Yes, I know, and am open to such a debate. In fact, I’d welcome such a debate, as long as we can discuss trade-offs and not absolutes, as so many civil libertarians prefer. And I didn’t criticize Bush for this. So it seems plain weird to say that my position on this kind of meta-data is somehow a function of faith in one leader, rather than a consistent position. And if my position on this is that it may be, in fact, the least worst kind of surveillance, then again, I fail to see where I have gone astray.

From the very beginning of this conflict on 9/11, I argued both for pursuing this lethal fundamentalist insurgency on civilization and for protecting our civil liberties as much as we can in the process. I understood this would require pragmatic judgment and remain very open to the idea that we now may have a chance to seize this moment for a broader and necessary debate. I think Obama has pursued a balance in ways that Bush never fully did until the influence of Cheney receded. Here’s a money quote from the Dish on the very day of the attack:

The one silver lining of this is that we may perhaps be shaken out of our self-indulgent preoccupations and be reminded of what really matters: our freedom, our security, our integrity as a democratic society. This means we must be vigilant not to let our civil liberties collapse under the understandable desire for action. To surrender to that temptation is part of what these killers want… The task in front of us to somehow stay civilized while not shrinking from the face of extinguishing – by sheer force if necessary – the forces that would eclipse us.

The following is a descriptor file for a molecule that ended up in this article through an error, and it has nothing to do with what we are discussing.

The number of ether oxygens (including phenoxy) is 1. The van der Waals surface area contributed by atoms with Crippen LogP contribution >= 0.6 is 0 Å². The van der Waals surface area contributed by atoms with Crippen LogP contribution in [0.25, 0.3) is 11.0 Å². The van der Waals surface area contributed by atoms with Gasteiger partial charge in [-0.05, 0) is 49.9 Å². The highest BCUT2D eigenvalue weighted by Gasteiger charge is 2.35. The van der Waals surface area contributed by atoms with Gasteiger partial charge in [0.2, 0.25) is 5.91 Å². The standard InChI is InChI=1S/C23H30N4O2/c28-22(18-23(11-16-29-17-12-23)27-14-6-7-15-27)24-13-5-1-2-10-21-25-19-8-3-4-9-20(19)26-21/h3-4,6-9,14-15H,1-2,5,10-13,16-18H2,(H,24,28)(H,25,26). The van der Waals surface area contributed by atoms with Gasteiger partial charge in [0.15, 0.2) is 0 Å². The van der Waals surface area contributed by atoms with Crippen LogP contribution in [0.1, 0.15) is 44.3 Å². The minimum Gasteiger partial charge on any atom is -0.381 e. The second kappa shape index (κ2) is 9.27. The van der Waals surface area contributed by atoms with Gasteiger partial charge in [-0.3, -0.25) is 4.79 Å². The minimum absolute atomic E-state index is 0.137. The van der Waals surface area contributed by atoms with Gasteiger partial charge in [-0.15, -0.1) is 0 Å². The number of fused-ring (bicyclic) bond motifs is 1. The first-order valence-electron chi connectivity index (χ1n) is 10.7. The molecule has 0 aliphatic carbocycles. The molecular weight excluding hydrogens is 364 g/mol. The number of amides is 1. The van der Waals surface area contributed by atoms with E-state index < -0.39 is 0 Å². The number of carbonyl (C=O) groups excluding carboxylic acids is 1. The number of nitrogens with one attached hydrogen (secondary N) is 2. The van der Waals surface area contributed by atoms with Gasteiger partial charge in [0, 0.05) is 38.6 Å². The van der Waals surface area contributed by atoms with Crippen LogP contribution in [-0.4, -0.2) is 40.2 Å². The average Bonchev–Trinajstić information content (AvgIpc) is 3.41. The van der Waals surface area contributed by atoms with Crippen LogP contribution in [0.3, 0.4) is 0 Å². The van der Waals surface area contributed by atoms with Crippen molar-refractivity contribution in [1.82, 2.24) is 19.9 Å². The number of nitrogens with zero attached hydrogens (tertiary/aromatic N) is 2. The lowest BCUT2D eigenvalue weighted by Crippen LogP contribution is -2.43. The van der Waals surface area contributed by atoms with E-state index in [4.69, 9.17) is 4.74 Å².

I believe that is still the task, that Bush massively over-reached (unforgivably so on torture) and that Obama has improved on Bush immeasurably – no more torture, no more completely unchecked executive power, and a genuine attempt to close Gitmo – and may now be able to lead from behind on civil liberties with cover from parts of the public. At the same time, I’d welcome that. But PRISM? Big Data exists whether we like it or not. Not to use it and use more targeted forms of surveillance would unnerve me more. And yes, of course, there is potential for abuse – which is why I’m delighted it is now out in the open, where it should be. But we may find that the public’s view of the correct balance is not where Rand Paul or Glenn Greenwald or Freddie want it to be. And in the end, it’s their call.

(Photo: Scott Olson/Getty)